Hutton’s top contributors between January 2013 and October 2016 were:

Richard and Carol Bayerlein, of Elm Grove, owners of Bay-San Co., $2,100;

John and Jane Evans, of Oconomowoc, retired, $2,000;

Ted and Sharon Hutton, of Brookfield, retired, $1,650.

Matthew Rothschild is executive director of the Wisconsin Democracy Campaign

Categories: Campaign Cash, Politics

9 thoughts on “Campaign Cash: Kochs, Big Business Back Anti-Union Bill”

  1. Jason says:

    Matt, I would love to see how much you would pay for a newly built home. Why must tax payers of Wisconsin pay the highest bid rate? We have a Department Of Transportation that has paid double for Wisconsin roads as was budgeted over the last decade. The Progessives keep stating that Walker has given Wisconsin a lousy economy but how does paying twice the value of all public project rejuvenate Wisconsin’s economy?

  2. Vincent Hanna says:

    How are progressives at fault for the DOT’s poor estimates? Maybe Walker cut calculators from the department’s budget.

  3. Wifather2000 says:

    Iowa has both RTW and eliminated prevailing wage, their road building costs per mile are almost twice as much as Wisconsin’s, the worker’s suffer and the road builders contribute to republican causes on our dime!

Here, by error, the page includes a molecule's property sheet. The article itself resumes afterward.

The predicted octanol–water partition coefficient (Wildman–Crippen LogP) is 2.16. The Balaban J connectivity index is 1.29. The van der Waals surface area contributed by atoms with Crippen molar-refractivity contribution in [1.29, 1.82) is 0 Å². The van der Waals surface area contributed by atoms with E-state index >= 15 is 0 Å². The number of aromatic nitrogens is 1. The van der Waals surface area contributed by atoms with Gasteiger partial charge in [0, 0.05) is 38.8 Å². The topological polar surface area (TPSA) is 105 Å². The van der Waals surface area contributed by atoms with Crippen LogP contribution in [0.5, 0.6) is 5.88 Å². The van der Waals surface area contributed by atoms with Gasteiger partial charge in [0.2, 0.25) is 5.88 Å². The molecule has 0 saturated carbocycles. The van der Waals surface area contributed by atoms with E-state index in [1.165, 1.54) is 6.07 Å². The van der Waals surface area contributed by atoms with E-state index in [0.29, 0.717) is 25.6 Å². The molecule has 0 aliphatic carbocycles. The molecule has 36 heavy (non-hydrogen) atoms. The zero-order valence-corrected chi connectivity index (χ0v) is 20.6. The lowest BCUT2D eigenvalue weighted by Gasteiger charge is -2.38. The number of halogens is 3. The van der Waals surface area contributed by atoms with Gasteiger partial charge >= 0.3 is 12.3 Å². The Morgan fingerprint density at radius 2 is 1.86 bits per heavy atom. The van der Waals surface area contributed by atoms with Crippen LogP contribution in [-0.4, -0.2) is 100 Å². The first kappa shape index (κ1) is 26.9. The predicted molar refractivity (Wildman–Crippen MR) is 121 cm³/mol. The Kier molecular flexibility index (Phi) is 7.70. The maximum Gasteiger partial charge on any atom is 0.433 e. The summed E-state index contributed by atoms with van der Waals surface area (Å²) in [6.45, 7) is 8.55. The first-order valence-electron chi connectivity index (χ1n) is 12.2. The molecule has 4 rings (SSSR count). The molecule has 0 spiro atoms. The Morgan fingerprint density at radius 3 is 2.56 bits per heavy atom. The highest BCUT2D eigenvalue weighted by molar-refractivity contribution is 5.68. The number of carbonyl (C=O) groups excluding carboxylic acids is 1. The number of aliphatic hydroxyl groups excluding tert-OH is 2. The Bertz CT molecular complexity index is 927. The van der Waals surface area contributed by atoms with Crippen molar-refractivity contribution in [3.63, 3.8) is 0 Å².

4. Jake formerly of the LP says:

    And how are progressives at fault for Wisconsin roads falling apart under Walker/WisGOP’s “leadership” since 2011 (another key part of the audit).

    Then again, the GOP’s economic strategy in this state has always been “cut wages of people who work, cut taxes of people who own.” And how’s that been working out for us?

  5. Penrod says:

    “Democrats and unions say the labor agreements boost wages”

    So we can all agree: A stated purpose of the union requirement is to artificially drive up the labor cost of government projects.

    Unless we explicitly argue that government exists for the purpose of driving up the People’s costs, what is the justification? “Union workers like getting paid more they would otherwise” doesn’t strike me as a very convincing argument for spending more tax money than would otherwise be needed.

    “Profligate” and “fleecing the taxpayers of all income groups” are not synonyms for either “social justice” or “efficient”.

  6. Jake formerly of the LP says:

    You get what you pay for Penrod. And the budget isn’t helped if people aren’t making wages and the economy suffers as a result.

    I love how you regressives think that paying people less somehow has no negative economic consequences. Wisconsin’s failing job record post-Act 10 would prove otherwise, as would the record of most other regressive GOP states (go look at who’s lost jobs in the last 12 months. All low-wage, low-educated pro-ALEC states).

  7. Jake formerly of the LP says:

    Vincent- Because the Kochs are all about any measure that miht undercut wages and worker power. Businesses can leverage immigrant labor to screw immigrant and non-immigrant workers

  8. Vincent Hanna says:

    Hey the more voices speaking out against Trump the better. These are scary times.